Production, Distribution, And Growth In Transitional Economies by M. Katherine PerkinsProduction, Distribution, And Growth In Transitional Economies by M. Katherine Perkins

Production, Distribution, And Growth In Transitional Economies

byM. Katherine Perkins

Hardcover | September 1, 1988

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Perkins argues that development theory can be improved by considering the causal effects of precapitalist structures in developing countries on their transition to capitalism. Applying French "Structuralist" analysis, she proposes a theoretical framework tying production relations to key issues in development. The opening chapters review and critique French structuralist thought. The book also examines the structuralist theory of production modes, the concept of economic calculation, a new theory of prices, inflation in developing countries, and agricultural credit expansion, export subsidies, tenancy and labor laws, and land taxation. Finally, Perkins invites others to transcend the limits of orthodox thinking and to seek creative solutions to the problems of underdevelopment.
Title:Production, Distribution, And Growth In Transitional EconomiesFormat:HardcoverDimensions:172 pages, 9.41 × 7.24 × 0.98 inPublished:September 1, 1988Publisher:Praeger Publishers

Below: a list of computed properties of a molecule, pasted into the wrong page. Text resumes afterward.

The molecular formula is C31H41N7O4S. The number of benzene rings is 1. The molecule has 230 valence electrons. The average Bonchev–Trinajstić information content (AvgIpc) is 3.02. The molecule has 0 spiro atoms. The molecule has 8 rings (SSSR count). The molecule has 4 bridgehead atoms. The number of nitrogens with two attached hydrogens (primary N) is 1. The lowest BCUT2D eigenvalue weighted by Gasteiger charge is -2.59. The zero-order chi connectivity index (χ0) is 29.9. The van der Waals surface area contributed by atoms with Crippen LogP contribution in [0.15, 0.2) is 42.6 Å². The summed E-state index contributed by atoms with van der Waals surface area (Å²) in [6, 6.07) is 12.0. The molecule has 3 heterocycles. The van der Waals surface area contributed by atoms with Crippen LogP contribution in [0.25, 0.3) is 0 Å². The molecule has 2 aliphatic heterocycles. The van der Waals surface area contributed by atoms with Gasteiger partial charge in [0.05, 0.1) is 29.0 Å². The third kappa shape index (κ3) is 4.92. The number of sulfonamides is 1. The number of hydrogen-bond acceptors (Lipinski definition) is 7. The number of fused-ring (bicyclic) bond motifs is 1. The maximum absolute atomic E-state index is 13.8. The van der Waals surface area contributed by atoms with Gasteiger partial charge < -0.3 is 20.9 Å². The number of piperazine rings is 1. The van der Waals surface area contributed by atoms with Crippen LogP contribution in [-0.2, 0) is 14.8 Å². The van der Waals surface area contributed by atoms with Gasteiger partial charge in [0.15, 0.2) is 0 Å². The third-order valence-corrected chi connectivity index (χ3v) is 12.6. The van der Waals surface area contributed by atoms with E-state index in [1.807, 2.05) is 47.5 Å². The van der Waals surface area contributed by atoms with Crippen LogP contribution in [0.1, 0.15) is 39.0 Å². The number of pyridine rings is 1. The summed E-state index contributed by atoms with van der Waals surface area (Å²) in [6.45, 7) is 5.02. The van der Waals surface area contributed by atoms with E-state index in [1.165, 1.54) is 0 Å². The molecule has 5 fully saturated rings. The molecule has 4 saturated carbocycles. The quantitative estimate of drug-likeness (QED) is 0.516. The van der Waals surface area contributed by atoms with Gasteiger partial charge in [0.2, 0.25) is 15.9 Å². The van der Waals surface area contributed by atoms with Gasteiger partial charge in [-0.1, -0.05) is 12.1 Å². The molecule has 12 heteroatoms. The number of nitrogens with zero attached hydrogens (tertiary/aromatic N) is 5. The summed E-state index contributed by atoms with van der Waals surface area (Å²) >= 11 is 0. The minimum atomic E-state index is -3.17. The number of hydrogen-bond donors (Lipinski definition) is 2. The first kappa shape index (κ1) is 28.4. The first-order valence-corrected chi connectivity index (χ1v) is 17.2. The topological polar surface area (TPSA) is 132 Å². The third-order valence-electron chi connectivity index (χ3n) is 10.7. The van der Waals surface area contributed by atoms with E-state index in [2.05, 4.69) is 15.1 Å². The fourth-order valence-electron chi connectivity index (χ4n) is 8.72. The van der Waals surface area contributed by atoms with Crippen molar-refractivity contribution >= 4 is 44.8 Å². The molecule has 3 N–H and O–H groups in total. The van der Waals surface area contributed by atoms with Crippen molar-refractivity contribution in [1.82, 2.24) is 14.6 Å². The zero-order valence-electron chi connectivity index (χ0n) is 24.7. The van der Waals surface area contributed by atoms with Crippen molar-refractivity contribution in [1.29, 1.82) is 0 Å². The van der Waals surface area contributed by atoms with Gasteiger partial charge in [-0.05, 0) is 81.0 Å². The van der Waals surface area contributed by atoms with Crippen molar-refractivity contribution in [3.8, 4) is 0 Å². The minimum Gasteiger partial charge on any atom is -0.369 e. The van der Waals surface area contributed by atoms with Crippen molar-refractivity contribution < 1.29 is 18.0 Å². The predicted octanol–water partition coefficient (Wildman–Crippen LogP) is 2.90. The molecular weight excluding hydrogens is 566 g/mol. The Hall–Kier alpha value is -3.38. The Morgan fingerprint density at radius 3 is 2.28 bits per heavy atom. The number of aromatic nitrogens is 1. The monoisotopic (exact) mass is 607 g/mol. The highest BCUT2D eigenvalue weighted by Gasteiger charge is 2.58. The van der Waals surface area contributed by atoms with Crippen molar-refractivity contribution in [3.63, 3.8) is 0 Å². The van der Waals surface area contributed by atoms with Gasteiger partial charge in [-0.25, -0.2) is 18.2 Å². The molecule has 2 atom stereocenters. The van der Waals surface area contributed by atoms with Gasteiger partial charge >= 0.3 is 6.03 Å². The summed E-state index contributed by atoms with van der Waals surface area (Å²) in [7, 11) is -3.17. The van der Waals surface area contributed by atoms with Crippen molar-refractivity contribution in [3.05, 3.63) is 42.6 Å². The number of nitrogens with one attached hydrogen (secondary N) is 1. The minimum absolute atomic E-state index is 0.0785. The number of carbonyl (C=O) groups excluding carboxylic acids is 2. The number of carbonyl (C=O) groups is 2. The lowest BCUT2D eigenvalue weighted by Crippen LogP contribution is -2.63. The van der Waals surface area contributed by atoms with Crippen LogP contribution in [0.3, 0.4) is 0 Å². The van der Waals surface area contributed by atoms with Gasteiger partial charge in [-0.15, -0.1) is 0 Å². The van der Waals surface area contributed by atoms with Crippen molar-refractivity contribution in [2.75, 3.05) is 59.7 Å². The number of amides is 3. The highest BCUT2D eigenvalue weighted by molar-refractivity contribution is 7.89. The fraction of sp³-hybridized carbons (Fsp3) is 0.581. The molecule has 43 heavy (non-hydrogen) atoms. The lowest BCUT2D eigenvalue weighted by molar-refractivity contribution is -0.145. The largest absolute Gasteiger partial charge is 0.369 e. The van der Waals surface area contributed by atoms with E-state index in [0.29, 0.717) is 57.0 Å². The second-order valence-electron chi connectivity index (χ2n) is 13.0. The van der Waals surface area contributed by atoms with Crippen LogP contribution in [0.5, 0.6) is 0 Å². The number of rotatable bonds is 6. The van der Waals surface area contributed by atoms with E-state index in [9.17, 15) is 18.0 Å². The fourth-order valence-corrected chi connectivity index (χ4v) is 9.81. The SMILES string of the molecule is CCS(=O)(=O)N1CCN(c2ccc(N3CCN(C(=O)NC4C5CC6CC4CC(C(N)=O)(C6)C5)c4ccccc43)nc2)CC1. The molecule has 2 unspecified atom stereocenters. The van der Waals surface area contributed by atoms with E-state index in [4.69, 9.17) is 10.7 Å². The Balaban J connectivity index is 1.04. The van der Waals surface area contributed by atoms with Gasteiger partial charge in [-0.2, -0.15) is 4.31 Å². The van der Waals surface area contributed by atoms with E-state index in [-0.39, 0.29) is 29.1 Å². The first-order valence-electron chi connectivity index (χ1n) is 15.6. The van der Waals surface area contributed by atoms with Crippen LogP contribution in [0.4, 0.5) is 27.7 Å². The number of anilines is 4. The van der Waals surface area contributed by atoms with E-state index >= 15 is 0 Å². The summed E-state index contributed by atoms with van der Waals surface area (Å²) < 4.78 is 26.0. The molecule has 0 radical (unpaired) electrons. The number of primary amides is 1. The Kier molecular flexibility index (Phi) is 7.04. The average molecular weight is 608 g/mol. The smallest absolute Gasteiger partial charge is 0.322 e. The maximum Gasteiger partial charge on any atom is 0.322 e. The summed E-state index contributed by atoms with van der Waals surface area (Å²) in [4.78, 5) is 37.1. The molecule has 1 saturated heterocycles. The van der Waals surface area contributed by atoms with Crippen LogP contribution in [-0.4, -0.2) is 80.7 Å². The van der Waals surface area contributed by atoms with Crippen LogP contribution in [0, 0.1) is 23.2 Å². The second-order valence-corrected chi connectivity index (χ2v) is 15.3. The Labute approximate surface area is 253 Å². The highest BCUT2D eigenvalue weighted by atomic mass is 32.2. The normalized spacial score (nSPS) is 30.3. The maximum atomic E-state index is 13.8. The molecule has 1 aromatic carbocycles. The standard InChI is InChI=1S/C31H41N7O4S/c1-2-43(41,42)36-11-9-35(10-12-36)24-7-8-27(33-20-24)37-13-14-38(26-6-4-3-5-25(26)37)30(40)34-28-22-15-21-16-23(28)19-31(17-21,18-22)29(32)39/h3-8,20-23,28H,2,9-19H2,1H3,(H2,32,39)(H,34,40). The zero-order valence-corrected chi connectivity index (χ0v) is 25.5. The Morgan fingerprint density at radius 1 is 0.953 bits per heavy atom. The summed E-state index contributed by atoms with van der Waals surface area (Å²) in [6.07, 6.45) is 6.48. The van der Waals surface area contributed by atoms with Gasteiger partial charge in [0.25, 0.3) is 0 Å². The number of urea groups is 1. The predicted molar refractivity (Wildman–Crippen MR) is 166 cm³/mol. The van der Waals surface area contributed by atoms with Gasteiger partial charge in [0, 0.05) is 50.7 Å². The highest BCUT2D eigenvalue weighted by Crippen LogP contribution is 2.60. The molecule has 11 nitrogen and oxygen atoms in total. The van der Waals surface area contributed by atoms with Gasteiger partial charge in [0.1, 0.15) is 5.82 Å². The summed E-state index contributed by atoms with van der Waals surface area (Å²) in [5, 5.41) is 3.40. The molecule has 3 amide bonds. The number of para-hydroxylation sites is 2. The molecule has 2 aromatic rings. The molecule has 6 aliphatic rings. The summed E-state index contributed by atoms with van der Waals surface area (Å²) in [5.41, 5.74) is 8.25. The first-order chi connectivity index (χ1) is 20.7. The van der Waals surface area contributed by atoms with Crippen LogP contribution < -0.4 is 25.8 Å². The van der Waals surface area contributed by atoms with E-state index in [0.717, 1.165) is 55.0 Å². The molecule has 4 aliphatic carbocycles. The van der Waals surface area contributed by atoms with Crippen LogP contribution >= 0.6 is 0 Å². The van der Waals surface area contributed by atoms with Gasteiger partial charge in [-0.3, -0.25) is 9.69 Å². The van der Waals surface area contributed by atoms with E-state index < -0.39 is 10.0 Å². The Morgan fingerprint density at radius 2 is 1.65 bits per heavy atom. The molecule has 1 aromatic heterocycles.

The following ISBNs are associated with this title:

ISBN - 10:0275921042

ISBN - 13:9780275921040


Editorial Reviews

?The book, by an American political economist on the faculty of Howard University, is a theoretical critique of underdevelopment. She seeks to synthesize the Anglo-American Marxists' ideas emphasizing the origins of capitalism with the French Structuralist Marxism of Althusser's followers who emphasize the transition to socialism. Perkins believes that the work of the French Marxists has been ignored or misunderstood by English-speaking colleagues. Many authors' works are discussed in the book, including Charles Bettelheim, Etienne Balibar, and Pierre-Philippe Rey. As the author sets forth her approach to underdevelopment, she discusses such concepts as transitional mode of production, transitional social formation, dissimulation, and economic calculation, distinguishing between synchronic and diachronic structures. The problem of external relations is also addressed. Chapter endnotes and a selected bibliography. Accessible to graduate students and faculty.?-Choice